On Sunday we had a dedication for Joel during the church service that we usually go to. It is traditional in the Church of England to baptise babies in what is often called a ‘Christening’; this involves sprinkling them with water, and the parents of the baby declare their own faith and commitment to Jesus, and make promises to God on behalf of the baby. In other denominations, for example the Baptist Church, it is not traditional to baptise babies, but rather adults, and this usually involves them standing in a pool of water and being fully immersed and brought back out of the water, just as baptism used to be done in Biblical times.
Although the church we go to each week is part of the Church of England, it is not prescriptive in requiring babies to be baptised – as parents we have a choice whether to have them baptised or dedicated. Dedication does not involve water; instead it is an opportunity for us to publicly thank God for the gift of Joel, and pray for him as he grows up, that he might come to know and love Jesus for himself like we do, then if he chooses, he can be baptised as an adult.
Tom and I thought and prayed for a long time both before and after Andrew was born as to whether we wanted our child(ren) to be baptised or dedicated. Some of our thought processes were based on what we had experienced as babies and adults. I was dedicated as a baby and made my own decision to be baptised as a teenager; Tom was baptised as a baby and went on to be confirmed in the Church of England as an adult. Both my adult baptism and Tom’s confirmation were public declarations of our faith once we were old enough to decide for ourselves what we believe.
We also talked with our vicar, who explained some of the reasoning based on what the Bible says for baptising babies or adults. The theological arguments that have been made for and against infant baptism and adult baptism are quite complicated, and I won’t go into them all here – if you’re interested you can read all about them on Wikipedia. Essentially it boils down to what exactly we believe the meaning of baptism is. One way of looking at baptism is as a New Testament (and right up to the present day) Christian parallel to the Old Testament Jewish tradition of circumcision, in other words a way of welcoming babies into a faith community, thanking God for their safe arrival. There are various verses in the Bible, such as in the Book of Acts (chapter 2, verses 38-39; chapter 16, verses 14-15; chapter 18, verse 8), that talk of whole households (presumably including children) being baptised or that the promise of forgiveness through baptism is for everyone including children. Another way of looking at baptism is as an action of repentance, admitting that we have done wrong things, saying sorry for them, receiving God’s forgiveness by his grace, and also as a public statement of faith or belief in Jesus – of course babies are not old enough to understand and do these things on their own. There are various verses in the Bible that suggest this is what baptism means (e.g. Luke chapter 3, verse 3; Mark chapter 1, verse 4; Acts chapter 13, verse 24; Acts chapter 19, verse 4). Whichever way we look at it, the Bible teaches that there is only one baptism for each person, so it is either as a baby or as an adult, not both.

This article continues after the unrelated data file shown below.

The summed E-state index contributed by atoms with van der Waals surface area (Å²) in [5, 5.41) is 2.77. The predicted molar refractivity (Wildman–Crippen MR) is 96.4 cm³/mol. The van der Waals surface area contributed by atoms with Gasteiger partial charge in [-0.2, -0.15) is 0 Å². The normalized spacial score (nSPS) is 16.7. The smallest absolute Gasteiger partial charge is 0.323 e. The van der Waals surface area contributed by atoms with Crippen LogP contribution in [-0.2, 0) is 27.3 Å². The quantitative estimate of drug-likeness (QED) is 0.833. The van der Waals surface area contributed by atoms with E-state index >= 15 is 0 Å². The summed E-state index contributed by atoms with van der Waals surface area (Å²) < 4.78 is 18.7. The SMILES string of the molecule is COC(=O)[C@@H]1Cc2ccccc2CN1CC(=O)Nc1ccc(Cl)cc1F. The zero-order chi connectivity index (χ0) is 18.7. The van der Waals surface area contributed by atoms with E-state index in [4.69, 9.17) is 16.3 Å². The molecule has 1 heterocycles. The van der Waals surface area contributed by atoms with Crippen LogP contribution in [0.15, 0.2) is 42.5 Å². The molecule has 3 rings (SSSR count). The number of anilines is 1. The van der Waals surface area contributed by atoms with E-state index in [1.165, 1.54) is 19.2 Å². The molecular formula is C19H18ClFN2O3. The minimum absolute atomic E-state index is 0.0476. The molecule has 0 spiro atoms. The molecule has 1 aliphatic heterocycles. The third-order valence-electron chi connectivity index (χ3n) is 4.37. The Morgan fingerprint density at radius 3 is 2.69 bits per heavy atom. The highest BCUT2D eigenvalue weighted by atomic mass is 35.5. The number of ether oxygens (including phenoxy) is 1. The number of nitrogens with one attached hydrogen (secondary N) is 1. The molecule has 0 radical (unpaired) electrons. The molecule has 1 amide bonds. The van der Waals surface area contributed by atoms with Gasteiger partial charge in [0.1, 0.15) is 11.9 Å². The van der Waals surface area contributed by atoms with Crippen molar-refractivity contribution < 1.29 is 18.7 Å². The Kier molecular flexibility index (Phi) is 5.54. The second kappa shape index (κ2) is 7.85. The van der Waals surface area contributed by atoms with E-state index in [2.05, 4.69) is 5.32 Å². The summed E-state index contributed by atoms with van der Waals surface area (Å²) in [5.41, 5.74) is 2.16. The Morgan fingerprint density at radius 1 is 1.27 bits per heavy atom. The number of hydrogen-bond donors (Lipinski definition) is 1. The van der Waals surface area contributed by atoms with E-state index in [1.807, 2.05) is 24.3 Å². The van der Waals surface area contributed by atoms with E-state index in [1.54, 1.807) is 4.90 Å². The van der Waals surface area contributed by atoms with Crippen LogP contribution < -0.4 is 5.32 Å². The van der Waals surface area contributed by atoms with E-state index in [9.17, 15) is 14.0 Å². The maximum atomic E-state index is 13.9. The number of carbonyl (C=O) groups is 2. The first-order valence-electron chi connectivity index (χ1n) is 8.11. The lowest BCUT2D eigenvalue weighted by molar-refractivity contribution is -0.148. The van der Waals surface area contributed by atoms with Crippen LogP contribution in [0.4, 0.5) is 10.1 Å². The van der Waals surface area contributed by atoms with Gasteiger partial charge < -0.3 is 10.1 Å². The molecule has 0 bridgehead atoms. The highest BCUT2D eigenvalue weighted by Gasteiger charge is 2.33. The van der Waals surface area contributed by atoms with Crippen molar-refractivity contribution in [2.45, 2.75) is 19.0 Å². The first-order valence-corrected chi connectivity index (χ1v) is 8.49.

Overall, taking into account our own experiences and what we thought and prayed about having looked at the Bible, we felt like baptism made more sense to us if you actively choose to do it as an adult rather than if you passively have it done on your behalf as a baby. That is not to say that we think infant baptism is wrong – every parent has a choice on this, and this is just what we chose to do.
As well as us parents, Joel also has two Godparents, who have committed to praying for him and being available as mentors for things that might crop up in his spiritual journey that he’d rather talk to someone other than us about; they also stood up with us at the front of church on Sunday. Andrew was also dedicated in the same way (before I started blogging, so I didn’t write about it), and shares the same Godparents.
We had a lovely day celebrating the gift of Joel with family and friends. We missed a few people who couldn’t travel due to the ridiculous weather – who would have thought that organising this event at the end of March would mean there would be travel problems due to snow! After the church service we had a lunch at one of the colleges in the centre of Cambridge to continue the celebrations. Both boys enjoyed having lots of people there to wrap around their fingers with cuteness.
A special mention must go to the cake…. Although I would have loved to make it myself, I decided that I didn’t want the stress of it having to be finished for Sunday morning, not knowing in advance how much Joel would want to feed on the days running up to the day itself. And I’m glad I did decide this because things have been quite busy this week with one thing and another, and it was Tom’s turn to be ill. So I asked Andrew’s old childminder if she could do it – she would often have amazing-looking cakes ready for family and friends when I used to drop him off, and she’s now applying to get all the paperwork in place to make a proper little business out of it. She didn’t disappoint with this beautiful rainbow design with rainbow sponge inside 🙂 The idea of a rainbow was mine, and she asked if we wanted rainbow sponge too.